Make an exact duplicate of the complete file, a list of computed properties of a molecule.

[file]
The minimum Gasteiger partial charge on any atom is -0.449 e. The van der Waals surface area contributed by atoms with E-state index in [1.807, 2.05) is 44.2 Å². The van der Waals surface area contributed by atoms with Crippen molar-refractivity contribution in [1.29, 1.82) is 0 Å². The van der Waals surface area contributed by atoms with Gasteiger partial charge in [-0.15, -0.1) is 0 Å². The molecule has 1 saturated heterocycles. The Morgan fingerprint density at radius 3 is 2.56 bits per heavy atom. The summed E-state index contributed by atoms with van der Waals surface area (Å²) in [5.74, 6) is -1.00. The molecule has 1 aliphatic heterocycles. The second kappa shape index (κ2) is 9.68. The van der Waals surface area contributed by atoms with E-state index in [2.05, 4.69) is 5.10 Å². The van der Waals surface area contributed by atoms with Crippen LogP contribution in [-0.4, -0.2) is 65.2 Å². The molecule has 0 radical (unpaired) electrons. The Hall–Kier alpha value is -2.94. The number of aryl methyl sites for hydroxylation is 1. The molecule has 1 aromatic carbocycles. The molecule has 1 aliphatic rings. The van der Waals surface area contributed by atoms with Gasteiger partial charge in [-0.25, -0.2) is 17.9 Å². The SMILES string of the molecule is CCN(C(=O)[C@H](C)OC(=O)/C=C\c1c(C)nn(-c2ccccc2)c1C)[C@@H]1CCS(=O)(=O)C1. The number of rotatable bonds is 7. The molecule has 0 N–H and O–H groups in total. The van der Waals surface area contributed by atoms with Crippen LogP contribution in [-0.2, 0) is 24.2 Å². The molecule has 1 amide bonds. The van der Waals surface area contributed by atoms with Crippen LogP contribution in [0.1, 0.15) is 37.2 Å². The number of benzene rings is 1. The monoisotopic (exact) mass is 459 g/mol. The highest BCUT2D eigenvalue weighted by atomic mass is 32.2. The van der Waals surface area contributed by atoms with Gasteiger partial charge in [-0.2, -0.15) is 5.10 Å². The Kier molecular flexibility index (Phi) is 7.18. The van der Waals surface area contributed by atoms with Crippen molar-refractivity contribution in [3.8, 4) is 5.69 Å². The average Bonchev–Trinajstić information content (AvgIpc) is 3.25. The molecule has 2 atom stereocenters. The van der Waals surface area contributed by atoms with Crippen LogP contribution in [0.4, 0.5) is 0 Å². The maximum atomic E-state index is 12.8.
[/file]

The minimum Gasteiger partial charge on any atom is -0.449 e. The van der Waals surface area contributed by atoms with E-state index in [1.807, 2.05) is 44.2 Å². The van der Waals surface area contributed by atoms with Crippen molar-refractivity contribution in [1.29, 1.82) is 0 Å². The van der Waals surface area contributed by atoms with Gasteiger partial charge in [-0.15, -0.1) is 0 Å². The molecule has 1 saturated heterocycles. The Morgan fingerprint density at radius 3 is 2.56 bits per heavy atom. The summed E-state index contributed by atoms with van der Waals surface area (Å²) in [5.74, 6) is -1.00. The molecule has 1 aliphatic heterocycles. The second kappa shape index (κ2) is 9.68. The van der Waals surface area contributed by atoms with E-state index in [2.05, 4.69) is 5.10 Å². The van der Waals surface area contributed by atoms with Crippen LogP contribution in [-0.4, -0.2) is 65.2 Å². The molecule has 0 radical (unpaired) electrons. The Hall–Kier alpha value is -2.94. The number of aryl methyl sites for hydroxylation is 1. The molecule has 1 aromatic carbocycles. The molecule has 1 aliphatic rings. The van der Waals surface area contributed by atoms with Gasteiger partial charge in [-0.25, -0.2) is 17.9 Å². The SMILES string of the molecule is CCN(C(=O)[C@H](C)OC(=O)/C=C\c1c(C)nn(-c2ccccc2)c1C)[C@@H]1CCS(=O)(=O)C1. The number of rotatable bonds is 7. The molecule has 0 N–H and O–H groups in total. The van der Waals surface area contributed by atoms with Crippen LogP contribution in [-0.2, 0) is 24.2 Å². The molecule has 1 amide bonds. The van der Waals surface area contributed by atoms with Crippen LogP contribution in [0.1, 0.15) is 37.2 Å². The number of benzene rings is 1. The monoisotopic (exact) mass is 459 g/mol. The highest BCUT2D eigenvalue weighted by atomic mass is 32.2. The van der Waals surface area contributed by atoms with Gasteiger partial charge in [-0.2, -0.15) is 5.10 Å². The Kier molecular flexibility index (Phi) is 7.18. The van der Waals surface area contributed by atoms with Crippen molar-refractivity contribution in [3.8, 4) is 5.69 Å². The average Bonchev–Trinajstić information content (AvgIpc) is 3.25. The molecule has 2 atom stereocenters. The van der Waals surface area contributed by atoms with Crippen LogP contribution in [0.4, 0.5) is 0 Å². The maximum atomic E-state index is 12.8.